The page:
• The technology sector peaked on September 2nd and declined in September.
  • Buffett and Shiller indicators show today’s market valuations are extreme.
  • Trump’s COVID-19 diagnosis and the election are adding to market risk.
  • The ratio of growth equities to value equities is at a cyclical turning point.
  • Sell FAANG stocks, QQQ, and the S&P 500 (SPY).
Last month, two generational trends reversed. First, Federal Reserve policy shifted from inflation fighting at all cost to tolerating above normal inflation. Materials, metals, mining, cyclical inflationary stocks, and interest rates have started to lift. Second, technology stocks peaked on September 2nd, which mirrors the March 24th, 2000 peak – a gap opening following a multiyear rise, extreme valuations, and classic market euphoria. These two powerful trend reversals have created sea change risks in the market that could significantly impact returns in the long term. Technology stock holdings and the S&P 500 should continue to be reduced and reallocated to inflationary cyclicals, value stocks, and cash.

Near term risks have also increased with the President’s COVID-19 diagnosis. While many investment professionals dismiss stock market risks associated with the Presidential election, we fear election consequences could have potentially large negative impacts on the stock market because of the market’s historically high valuations. One risk we fear is an undecided election, where historically high partisanship, violent extremism, uncertainty, and election-deciding legal cases could erode market confidence and faith in United States’ democratic institutions. This result will be exacerbated and cheered by adversarial nation states and anti-establishment extremists. Goldman Sachs has similar fears according to FINSUM “Goldman Sachs is stressed about the election. In particular, they are concerned about what a contested outcome could mean for stock prices….   Goldman is making it abundantly clear that they think most paths for the market lead lower—likely until the end of the year. With Trump now having COVID, that makes uncertainty even higher.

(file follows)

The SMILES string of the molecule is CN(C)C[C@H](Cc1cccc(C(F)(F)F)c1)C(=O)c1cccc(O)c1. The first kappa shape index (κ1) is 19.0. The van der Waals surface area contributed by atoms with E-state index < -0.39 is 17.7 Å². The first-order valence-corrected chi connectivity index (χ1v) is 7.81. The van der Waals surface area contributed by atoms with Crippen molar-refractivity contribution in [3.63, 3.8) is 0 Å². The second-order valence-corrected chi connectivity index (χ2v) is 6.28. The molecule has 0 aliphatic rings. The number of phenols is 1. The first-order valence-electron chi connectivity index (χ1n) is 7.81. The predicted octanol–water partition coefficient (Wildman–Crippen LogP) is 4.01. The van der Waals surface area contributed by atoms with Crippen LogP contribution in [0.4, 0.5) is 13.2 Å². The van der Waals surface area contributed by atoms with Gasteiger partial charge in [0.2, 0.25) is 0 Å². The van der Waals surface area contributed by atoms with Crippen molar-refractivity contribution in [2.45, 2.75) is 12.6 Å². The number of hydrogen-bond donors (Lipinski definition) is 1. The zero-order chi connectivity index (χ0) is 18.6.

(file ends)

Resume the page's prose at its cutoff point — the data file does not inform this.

Market Risks are Greatest when Valuations are Extreme:

The “Buffett Indicator” (charted below) of Russell 5000 to GDP (Gross Domestic Product) shows the US equity market valuation to be at historically high levels.

The Tech Top Catalyst:

FAANG and QQQ momentum reversed in September. This month’s 5 yr chart of NASDAQ 100 (QQQ), Facebook (FB), Amazon (AMZN), Apple (AAPL), Netflix (NFLX), and Alphabet (GOOGL) show the group’s parabolic rise is breaking down.
Last month’s letter, when we called the 2020 tech top, showed the same 5 yr chart (below) of NASDAQ 100 (QQQ), Facebook (FB), Amazon (AMZN), Apple (AAPL), Netflix (NFLX), and Alphabet (GOOGL) at their peak.
The FAANG stocks and NASDAQ 100 (QQQ) declined from September 2 through October 2: NFLX 5.22%, AMZN 7.94%, QQQ 8.54%, FB 9.8%, GOOGL 10.1%, and AAPL 13%. The chart below shows their performance over the last 30 days.

Tech Earnings Momentum Rose With COVID-19:

Following the March COVID-19 market crash, technology stocks were crushed along with the whole equity market. In the months following the initial crash, lockdown beneficiaries like Amazon and Netflix experienced an earnings acceleration as people changed their spending habits due to the lockdown. The FAANG stocks and the QQQ all rose to higher highs in the second and third quarters as COVID-19 economic shutdowns proved accretive to these companies’ prospects. The chart below shows the QQQ index rose from 170.04 in March to 302.76 on September 2, a 78% five month rise.
The ratio of the stock market to the US economy’s gross domestic product has expanded from about 20% to 185% a nine times multiple expansion since the early 1980s.

Tech Earnings Momentum will Decline:

When the third quarter earnings report in the coming weeks for these tech darlings, their irrational exuberance will fade as their stock prices suffer from decelerating earnings momentum. Once that momentum begins to fade, the extraordinary multiples held by these companies will start to contract. While technology valuations may not be as expensive as they were during the 2000 tech peak, these high valuations will contract with earnings deceleration, rising rates, and a shift to cyclical/value investments.